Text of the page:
Please see my blog on learning read is not a natural process for more detail https://dekkerdyslexia.wordpress.com/2018/04/10/phonics-check-myth-buster-2-learning-to-read-is-a-natural-process-and-advocating-just-a-phonics-approach-destroys-a-childrens-love-of-books/

  1. Myth: Dyslexia is rare

“I’ve never taught a dyslexic child before.”

“I’ve taught one Dyslexic child before.”

“what’s Dyslexia? I’ll go home an google tonight “

“I’ve been teaching 20 years and I’ve never had a dyslexic child before….”

Facts:

Because dyslexia occurs across a continuum and varies in definition the percentage of people affected is often debatable. Some consensus is that it affects around 10 % of the population with around 3-5% experiencing a significant impact. Based on statistics you would expect to find 2 to 3 children in every classroom with dyslexia. Many of those are not being identified. 

We get a lot of teachers joining our support group looking for ways to help a student they have in their class. Sometimes we get 20 a day. Learning support teachers, librarians, principals and some of these are teachers who are stumped because their own child just got diagnosed. 

Are we are happy they are seeking help? Most certainly!

Are we shocked that they don’t know what to do? No!

Are we sad that a volunteer support group is the place to go to find answers? A little. 

We would love to see all teachers adequately trained in

  • Identifying kids at risk of reading failure
  • Basics of Dyslexia
  • Accommodations and learning adjustments for children with Dyslexia
  • Evidenced based reading instruction 
  • Legal obligations under Disability legislation 
  1. Your child will grow out of it

“He will grow out of it. It’s a phase he’s going through 

“I had that but I grew out of it”

Facts:

Dyslexia is a neurological disability that affects the language system and the development of literacy skills. It is defined as a specific learning disorder, more specifically a reading disorder. It is characterised by problems with spelling, accurate or fluent word recognition, working memory, processing speed, rapid automatic naming, reading comprehension, phonological decoding and weak phonemic awareness.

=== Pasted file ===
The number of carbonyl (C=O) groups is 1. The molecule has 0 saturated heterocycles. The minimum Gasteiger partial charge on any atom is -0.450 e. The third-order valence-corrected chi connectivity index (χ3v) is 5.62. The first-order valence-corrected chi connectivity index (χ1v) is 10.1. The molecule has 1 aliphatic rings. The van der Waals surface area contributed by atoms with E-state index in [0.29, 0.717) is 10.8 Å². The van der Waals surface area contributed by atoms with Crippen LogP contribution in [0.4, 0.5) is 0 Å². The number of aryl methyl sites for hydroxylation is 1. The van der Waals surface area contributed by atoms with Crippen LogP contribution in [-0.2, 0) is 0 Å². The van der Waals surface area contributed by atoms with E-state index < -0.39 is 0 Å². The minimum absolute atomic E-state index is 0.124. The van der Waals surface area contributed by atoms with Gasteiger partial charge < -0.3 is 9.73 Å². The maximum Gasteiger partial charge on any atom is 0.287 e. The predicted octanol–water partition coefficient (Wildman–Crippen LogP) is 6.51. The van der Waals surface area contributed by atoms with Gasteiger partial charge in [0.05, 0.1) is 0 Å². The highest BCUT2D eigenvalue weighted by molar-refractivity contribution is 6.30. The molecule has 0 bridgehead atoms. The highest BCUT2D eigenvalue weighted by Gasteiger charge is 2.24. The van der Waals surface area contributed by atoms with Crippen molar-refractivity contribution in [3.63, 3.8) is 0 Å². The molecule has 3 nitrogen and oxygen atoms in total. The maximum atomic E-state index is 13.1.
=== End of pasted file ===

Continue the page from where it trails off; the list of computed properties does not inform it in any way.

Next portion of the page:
Dyslexia is not curable and is a lifelong disability. It can be remediated with appropriate interventions but some difficulties may still persist and need to be managed adequately.

  1. Myth: Just wait and see as some kids just take longer to learn to read.

“Comments from the gp when trying to get a referral for speech therapy – well no 6 year old can spell or read well, parents need to help them more and not waste our time.”

“There’s no need for private tutoring. He’s not in yr 11 /12 yet. Wait till then – friend.”

“The teacher aide tells me he seems to know his sight words and honestly his such and adorable little boy just give him time.“

“He will “get it” eventually, it will just “click”.”

Facts:

Early intervention is absolutely essential to ensure the reading and learning gap does not continue to widen and prevent the development of secondary mental health issues. 

Initial failure predicts future failure!

  • 90% of poor readers in first grade are poor readers in fourth grade (Juel, 1988)
  • 74% of children who are poor readers in the third grade remain poor readers in the ninth grade (Francis etal., 1996)
  • Many children with difficulty in learning to read develop a negative self concept within their first two years of schooling (Chapman, Tunmer, & Prochnow, 2000)

Importance of sticking to the facts 

Comments of a parent “How I feel when I hear these comments? Shocked, frustrated, annoyed, angry, upset to say the least.” Think about the impact on these parents and kids before you spread a myth or shatter the parent. Parents are fragile. This is their beautiful smart child that you are saying things about. The parents are fighting with all their energy to do the best for their child so you should give them the respect to do your research or say nothing! Myths also delay effective remediation and early intervention is essential.